Request metrics, time series databases and potential DoS risk


I think it’s quite common to send request metrics to a time series database like Prometheus or InfluxDB. In Elixir, there is the handy prometheus_plugs package that collects requests and stores them in the prometheus_ex registry from where you can expose it to e.g. /metrics.

We got a little Elixir service at work that, for the most time, ran only on an IP and had no own subdomain. It also ran on a non-default port (7000 in this case). Yet, I got a ton of edgy crawler requests who try to access .env files, gitconfigs, WordPress logins, Bitcoin wallets, you name it. (I can make the list of requested paths public if someone is interested)

Since the default behavior of prometheus_plugs, and I guess this is also true for every other implementation in other languages, is to just expose metrics (counter + histogram) for all these 404 requests, you end up with a ton of time series. My Prometheus keeps data for only 7 days and right now I have time series for 108 paths with a 404 response.

Just yesterday, I executed the following request in Grafana for a time span of only 1 day and it froze the entire VPS.

histogram_quantile(0.9, rate(http_request_duration_microseconds_bucket[20s]))

The solution is to exclude requests with a 404 status.

histogram_quantile(0.9, rate(http_request_duration_microseconds_bucket{status_code!~"404"}[20s]))

But this is a good example of how easily someone can DoS your system in a way you wouldn’t guess right away.

A quick Google search didn’t result in anything useful. It seems like nobody thinks or at least talks about this. There is general advice to not put highly dynamic values into time series labels/ tags, e.g. user id’s. But storing request metrics, including the path, is a very common use case.

I also cannot think of any sane solutions. Just not storing metrics for 404 (or even the whole 4xx range) requests seems wrong as these are still very useful information.

I am interested in the thoughts of the community about this. This is not an Elixir specific topic but affects every system in any language.


There are few options available:

  • Store 404 metrics but without path - IMHO most reasonable way of handling the issue, as it will not pollute your metrics with unneeded and potentially harmful paths
  • Filter all “suspicious” paths before they even hit the prometheus_plug

Then better not store them at all. Having just an empty string or / as path will confuse the people who will look at these metrics.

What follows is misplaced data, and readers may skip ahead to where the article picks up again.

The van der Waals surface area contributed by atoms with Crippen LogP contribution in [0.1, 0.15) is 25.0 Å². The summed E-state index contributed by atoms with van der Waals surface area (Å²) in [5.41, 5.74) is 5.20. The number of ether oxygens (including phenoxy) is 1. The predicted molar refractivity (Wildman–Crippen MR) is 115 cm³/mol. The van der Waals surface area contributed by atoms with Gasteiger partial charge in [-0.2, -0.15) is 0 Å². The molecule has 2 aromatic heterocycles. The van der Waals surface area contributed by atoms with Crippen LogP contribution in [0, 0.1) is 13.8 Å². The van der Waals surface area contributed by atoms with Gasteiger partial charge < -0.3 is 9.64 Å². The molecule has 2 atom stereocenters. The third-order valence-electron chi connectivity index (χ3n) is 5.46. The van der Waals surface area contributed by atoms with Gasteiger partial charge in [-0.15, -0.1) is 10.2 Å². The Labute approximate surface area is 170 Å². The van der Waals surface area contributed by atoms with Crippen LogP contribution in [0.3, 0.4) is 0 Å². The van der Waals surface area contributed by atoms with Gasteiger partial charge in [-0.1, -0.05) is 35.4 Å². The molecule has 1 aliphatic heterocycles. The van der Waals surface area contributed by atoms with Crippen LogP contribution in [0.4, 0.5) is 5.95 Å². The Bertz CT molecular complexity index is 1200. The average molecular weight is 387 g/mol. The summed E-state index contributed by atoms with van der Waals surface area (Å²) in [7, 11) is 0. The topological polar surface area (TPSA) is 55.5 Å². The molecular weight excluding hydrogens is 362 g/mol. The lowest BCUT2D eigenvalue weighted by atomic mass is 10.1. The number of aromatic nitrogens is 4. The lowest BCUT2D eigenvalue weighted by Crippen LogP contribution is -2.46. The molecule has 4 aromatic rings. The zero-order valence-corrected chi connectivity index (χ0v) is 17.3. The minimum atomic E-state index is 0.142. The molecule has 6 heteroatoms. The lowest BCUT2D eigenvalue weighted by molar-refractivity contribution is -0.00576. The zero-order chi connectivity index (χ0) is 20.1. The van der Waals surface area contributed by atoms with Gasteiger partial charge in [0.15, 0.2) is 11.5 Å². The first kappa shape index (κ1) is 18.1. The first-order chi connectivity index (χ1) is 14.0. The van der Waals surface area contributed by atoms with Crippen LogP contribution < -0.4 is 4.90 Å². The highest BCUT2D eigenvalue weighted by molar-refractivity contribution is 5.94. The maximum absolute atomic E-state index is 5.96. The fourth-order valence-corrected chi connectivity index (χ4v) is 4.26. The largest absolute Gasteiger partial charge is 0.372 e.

That is a good idea. Would require some adjustments on the prometheus_plug package tho, because it sits directly in the Endpoint and I don’t think you can programmatically exclude those requests from outside the package.

I am working on a honeypot to collect and analyze those requests and will publish the list of suspicious paths. Maybe it would be useful as Elixir lib too.

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No, it would not as you can just add new plug before Prometheus instrumenter and cut the pipe there and return 404.

But in the end there will be not much of the difference between these two solutions. Especially as storing each path as a tag can also be problematic, as it will cause metrics blow-up when you have any user generated paths (and almost all applications have such). Instead it would be better to use route as a tag, and keep related paths in one bucket.

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Could work. Will investigate that. Maybe as part of the lib with the suspicious paths.

Good point. Currently I don’t have user generated paths. But long time ago, when setting up Google Analytics on a page, I did that.

The problem is when you actually need those precise values (e.g. username in path) to debug something. If the response time for the public user profiles suddenly increases, it would be helpful to see if it happens for all of them or only for some specific users. One has to balance the tradeoffs here.

Then you use logs. Metrics and logs are different beasts and have different purpose. Do not use metrics as logs or you will have bad time.

Using logs for average response times or for response times in general is the wrong way to go too.

Using logs for abnormally high response times is probably ok.

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Yes, I agree there, but we are talking about investigating abnormal request times for small amount of users. Then logs are way to go. Just in the metrics you gather not only average, but also quantiles and generate some kind of histograms. Then you will notice enormous response times for that particular user while not polluting tags space with enormous amount of different values.